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Schwarten’s 'Covid logic' cruelly divides Queenslanders

By Graham Young - posted Tuesday, 18 January 2022

It's far past time that people stop playing politics with Covid, as former ALP Old Guard enforcer Robert Schwarten did last week in Queensland.

This is undoubtedly part of a strategy by the state government which allowed the unvaccinated free range before the state reached 85 per cent vaccination rates, but severely restricted the venues they could attend afterwards.

This makes no health sense. If you believe vaccines work, then 85 per cent should be above any threshold for herd immunity and as close to 100 per cent as you could need. Achieving this would be the time to release restrictions, not tighten them.


In the absence of logic, this seems to be an attempt to set-up a portion of the population as political fall guys in the event the state's vaccine strategy doesn't work.

Playing on the fears of the public – and focusing those fears on a minority using falsehoods or half-truths – is a well-trodden path to electoral success, but it is ultimately corrosive of democracy.

Queensland Premier Annastacia Palaszczuk has staked her reputation on keeping the people safe, and now that the vaccine strategy is in disarray (with infections rising daily) she needs a substitute threat. Sending a former hack politician out to make a brutish attack is one way to road test the new strategy.

Hopefully, the strategy will backfire.

Schwarten has come out and demonised somewhere between 20 to 30 per cent of the voting population who are either unvaccinated or were vaccinated under duress. These people know they are not 'ill-advised, selfish, or self-centred hypocrites' and they resent the treatment being meted out by the state government and its urgers. Many of these people voted Labor at the last election, but they won't next time.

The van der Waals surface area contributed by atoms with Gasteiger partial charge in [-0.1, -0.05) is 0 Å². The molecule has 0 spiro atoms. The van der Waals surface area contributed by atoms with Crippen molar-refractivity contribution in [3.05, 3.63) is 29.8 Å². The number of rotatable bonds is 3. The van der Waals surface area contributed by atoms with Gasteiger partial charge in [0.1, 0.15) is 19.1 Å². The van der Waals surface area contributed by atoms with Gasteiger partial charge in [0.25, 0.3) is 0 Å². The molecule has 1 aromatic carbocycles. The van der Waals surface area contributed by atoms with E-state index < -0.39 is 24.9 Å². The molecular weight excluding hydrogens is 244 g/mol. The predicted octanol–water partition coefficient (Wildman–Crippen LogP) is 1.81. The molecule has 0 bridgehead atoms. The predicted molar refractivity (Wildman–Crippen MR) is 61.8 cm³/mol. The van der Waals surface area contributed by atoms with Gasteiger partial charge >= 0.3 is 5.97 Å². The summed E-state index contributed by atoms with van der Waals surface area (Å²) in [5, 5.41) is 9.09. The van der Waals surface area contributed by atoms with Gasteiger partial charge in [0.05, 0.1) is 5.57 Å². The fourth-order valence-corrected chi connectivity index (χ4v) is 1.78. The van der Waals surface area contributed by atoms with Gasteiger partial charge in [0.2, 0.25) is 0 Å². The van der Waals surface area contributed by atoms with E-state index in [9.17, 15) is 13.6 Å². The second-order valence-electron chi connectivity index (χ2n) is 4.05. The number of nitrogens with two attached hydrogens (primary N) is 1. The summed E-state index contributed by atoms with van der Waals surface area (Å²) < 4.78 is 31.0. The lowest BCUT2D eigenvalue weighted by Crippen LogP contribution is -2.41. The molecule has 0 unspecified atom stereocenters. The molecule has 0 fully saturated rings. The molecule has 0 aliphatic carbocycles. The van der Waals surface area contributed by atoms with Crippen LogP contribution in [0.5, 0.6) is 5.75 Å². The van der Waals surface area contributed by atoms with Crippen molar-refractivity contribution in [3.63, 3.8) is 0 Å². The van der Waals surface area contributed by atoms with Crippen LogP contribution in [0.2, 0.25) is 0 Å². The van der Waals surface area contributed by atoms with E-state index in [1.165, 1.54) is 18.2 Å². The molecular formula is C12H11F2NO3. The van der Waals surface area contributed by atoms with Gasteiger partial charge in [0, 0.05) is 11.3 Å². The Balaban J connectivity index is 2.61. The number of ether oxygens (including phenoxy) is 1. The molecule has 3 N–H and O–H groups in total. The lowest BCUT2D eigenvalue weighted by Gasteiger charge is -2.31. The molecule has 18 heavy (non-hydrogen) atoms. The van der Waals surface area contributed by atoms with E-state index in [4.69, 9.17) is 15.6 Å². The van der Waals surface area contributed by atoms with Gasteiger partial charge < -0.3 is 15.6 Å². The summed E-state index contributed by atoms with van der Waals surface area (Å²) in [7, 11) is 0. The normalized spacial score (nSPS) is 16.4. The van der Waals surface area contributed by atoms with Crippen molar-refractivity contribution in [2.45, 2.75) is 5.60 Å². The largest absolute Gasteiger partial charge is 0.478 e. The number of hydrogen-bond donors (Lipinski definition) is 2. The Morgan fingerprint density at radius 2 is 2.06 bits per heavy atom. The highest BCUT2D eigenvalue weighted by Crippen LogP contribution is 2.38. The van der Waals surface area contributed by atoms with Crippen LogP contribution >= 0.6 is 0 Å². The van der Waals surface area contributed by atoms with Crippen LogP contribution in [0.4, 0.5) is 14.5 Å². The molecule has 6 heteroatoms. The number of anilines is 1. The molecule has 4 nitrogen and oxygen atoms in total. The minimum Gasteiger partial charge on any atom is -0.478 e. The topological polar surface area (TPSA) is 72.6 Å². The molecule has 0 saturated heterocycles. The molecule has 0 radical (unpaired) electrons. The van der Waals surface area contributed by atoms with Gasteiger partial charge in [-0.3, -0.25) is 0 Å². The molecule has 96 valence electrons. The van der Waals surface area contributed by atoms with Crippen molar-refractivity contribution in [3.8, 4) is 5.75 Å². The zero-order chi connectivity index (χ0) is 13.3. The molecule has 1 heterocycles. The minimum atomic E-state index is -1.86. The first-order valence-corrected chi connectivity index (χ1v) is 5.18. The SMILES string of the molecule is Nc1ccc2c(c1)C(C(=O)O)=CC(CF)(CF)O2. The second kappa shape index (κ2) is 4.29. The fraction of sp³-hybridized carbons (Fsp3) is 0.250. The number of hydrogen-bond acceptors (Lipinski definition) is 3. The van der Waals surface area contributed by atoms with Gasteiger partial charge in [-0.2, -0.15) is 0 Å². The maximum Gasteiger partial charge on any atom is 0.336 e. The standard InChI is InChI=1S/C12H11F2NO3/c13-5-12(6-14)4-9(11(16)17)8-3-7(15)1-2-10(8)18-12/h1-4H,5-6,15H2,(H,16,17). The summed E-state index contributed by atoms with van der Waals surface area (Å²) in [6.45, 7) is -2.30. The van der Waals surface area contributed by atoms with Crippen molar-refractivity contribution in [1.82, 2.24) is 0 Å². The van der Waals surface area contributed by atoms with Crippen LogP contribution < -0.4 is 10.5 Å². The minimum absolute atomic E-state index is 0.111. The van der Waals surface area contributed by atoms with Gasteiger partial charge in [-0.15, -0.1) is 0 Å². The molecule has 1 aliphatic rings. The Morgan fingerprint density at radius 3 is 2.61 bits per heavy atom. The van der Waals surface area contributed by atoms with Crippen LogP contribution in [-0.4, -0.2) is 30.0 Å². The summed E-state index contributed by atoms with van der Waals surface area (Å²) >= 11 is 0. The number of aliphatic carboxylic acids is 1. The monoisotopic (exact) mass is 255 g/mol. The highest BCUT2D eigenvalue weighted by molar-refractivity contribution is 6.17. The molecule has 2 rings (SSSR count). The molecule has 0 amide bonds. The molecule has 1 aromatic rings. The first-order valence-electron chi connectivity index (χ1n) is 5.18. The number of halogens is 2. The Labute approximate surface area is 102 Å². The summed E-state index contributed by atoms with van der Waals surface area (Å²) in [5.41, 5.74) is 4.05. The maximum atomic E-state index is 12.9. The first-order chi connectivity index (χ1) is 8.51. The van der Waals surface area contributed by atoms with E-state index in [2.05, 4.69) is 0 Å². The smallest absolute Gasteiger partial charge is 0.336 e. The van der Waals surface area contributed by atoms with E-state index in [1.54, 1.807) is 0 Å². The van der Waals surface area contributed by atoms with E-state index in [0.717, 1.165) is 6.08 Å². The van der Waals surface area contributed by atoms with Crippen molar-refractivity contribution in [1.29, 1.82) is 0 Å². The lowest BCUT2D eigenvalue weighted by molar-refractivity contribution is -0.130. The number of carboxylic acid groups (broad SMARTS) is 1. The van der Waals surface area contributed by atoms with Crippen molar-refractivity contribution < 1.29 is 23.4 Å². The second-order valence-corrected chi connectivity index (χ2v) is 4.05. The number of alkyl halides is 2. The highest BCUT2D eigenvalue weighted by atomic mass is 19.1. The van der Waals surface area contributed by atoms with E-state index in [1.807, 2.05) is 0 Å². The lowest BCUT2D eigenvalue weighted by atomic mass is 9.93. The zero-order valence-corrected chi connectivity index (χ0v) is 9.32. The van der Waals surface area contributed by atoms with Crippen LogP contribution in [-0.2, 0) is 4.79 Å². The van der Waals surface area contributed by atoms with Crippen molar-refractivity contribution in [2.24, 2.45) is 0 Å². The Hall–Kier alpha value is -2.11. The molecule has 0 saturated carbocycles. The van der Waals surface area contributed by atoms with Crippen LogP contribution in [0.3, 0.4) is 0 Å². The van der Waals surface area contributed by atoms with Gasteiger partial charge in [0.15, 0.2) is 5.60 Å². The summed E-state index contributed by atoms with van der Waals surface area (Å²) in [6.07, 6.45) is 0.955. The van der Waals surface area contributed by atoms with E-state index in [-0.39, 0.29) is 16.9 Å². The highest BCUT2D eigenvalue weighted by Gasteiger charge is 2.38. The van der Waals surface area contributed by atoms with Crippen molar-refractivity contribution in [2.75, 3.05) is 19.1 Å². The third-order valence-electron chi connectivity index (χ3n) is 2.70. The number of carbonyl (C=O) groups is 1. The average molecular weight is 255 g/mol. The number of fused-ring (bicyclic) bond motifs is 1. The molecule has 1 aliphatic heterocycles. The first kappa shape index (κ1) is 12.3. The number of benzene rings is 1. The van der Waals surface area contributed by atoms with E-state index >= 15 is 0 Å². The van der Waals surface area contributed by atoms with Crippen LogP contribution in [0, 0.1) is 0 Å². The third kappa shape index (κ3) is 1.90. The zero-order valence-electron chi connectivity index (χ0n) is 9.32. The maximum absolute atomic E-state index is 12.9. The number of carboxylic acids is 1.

People don't like to be lied to, they don't like being insulted, and they certainly don't like being put in a basket of 'deplorables'.


Many of Schwarten's facts, while implicit in government pronouncements, are flat-out wrong. Not only can the vaccinated transmit Covid; according to many studies (if not most), they are just as likely to transmit the virus as unvaccinated people. This reality is being reflected in the current spread of Omicron among fully vaccinated populations.

The extent of the benefit of the vaccines is to protect the vaccinated in the event of infection, and with the advent of the Omicron variation, this comes at a significantly reduced rate.

Unvaccinated Queenslanders are not Typhoid Marys roaming the streets infecting the population, they are just like everyone else when it comes to transmissibility – happy to accept their personal risk.

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This article was first published in The Spectator.

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About the Author

Graham Young is chief editor and the publisher of On Line Opinion. He is executive director of the Australian Institute for Progress, an Australian think tank based in Brisbane, and the publisher of On Line Opinion.

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